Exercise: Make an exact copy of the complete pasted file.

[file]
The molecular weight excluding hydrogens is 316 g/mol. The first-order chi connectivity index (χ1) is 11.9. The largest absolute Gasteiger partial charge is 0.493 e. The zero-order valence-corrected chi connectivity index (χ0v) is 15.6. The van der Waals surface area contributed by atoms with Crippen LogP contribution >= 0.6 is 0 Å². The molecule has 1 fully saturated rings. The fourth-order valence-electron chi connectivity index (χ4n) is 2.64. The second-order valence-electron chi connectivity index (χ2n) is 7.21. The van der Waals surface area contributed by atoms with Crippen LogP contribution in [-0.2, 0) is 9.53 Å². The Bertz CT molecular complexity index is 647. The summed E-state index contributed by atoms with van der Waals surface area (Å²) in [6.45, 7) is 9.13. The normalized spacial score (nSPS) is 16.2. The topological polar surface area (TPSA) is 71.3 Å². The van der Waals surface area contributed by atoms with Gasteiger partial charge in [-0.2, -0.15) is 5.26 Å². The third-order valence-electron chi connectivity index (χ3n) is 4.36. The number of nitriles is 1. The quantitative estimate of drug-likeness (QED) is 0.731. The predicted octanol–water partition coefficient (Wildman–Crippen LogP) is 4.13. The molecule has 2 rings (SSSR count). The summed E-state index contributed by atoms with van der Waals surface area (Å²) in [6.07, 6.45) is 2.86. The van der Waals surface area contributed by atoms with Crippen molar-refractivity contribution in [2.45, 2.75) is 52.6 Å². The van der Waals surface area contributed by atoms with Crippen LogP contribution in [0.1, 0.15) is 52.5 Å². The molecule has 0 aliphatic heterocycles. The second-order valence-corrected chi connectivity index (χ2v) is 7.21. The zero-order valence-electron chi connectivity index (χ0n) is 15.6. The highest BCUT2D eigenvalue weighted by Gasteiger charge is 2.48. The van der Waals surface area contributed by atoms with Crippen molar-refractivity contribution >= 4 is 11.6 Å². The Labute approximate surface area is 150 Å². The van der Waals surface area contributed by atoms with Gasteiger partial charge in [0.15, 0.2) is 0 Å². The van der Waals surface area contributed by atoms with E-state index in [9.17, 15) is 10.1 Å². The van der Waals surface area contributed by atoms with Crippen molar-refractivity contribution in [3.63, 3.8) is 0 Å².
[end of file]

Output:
The molecular weight excluding hydrogens is 316 g/mol. The first-order chi connectivity index (χ1) is 11.9. The largest absolute Gasteiger partial charge is 0.493 e. The zero-order valence-corrected chi connectivity index (χ0v) is 15.6. The van der Waals surface area contributed by atoms with Crippen LogP contribution >= 0.6 is 0 Å². The molecule has 1 fully saturated rings. The fourth-order valence-electron chi connectivity index (χ4n) is 2.64. The second-order valence-electron chi connectivity index (χ2n) is 7.21. The van der Waals surface area contributed by atoms with Crippen LogP contribution in [-0.2, 0) is 9.53 Å². The Bertz CT molecular complexity index is 647. The summed E-state index contributed by atoms with van der Waals surface area (Å²) in [6.45, 7) is 9.13. The normalized spacial score (nSPS) is 16.2. The topological polar surface area (TPSA) is 71.3 Å². The van der Waals surface area contributed by atoms with Gasteiger partial charge in [-0.2, -0.15) is 5.26 Å². The third-order valence-electron chi connectivity index (χ3n) is 4.36. The number of nitriles is 1. The quantitative estimate of drug-likeness (QED) is 0.731. The predicted octanol–water partition coefficient (Wildman–Crippen LogP) is 4.13. The molecule has 2 rings (SSSR count). The summed E-state index contributed by atoms with van der Waals surface area (Å²) in [6.07, 6.45) is 2.86. The van der Waals surface area contributed by atoms with Crippen molar-refractivity contribution in [2.45, 2.75) is 52.6 Å². The van der Waals surface area contributed by atoms with Crippen LogP contribution in [0.1, 0.15) is 52.5 Å². The molecule has 0 aliphatic heterocycles. The second-order valence-corrected chi connectivity index (χ2v) is 7.21. The zero-order valence-electron chi connectivity index (χ0n) is 15.6. The highest BCUT2D eigenvalue weighted by Gasteiger charge is 2.48. The van der Waals surface area contributed by atoms with Crippen molar-refractivity contribution >= 4 is 11.6 Å². The Labute approximate surface area is 150 Å². The van der Waals surface area contributed by atoms with Gasteiger partial charge in [0.15, 0.2) is 0 Å². The van der Waals surface area contributed by atoms with E-state index in [9.17, 15) is 10.1 Å². The van der Waals surface area contributed by atoms with Crippen molar-refractivity contribution in [3.63, 3.8) is 0 Å².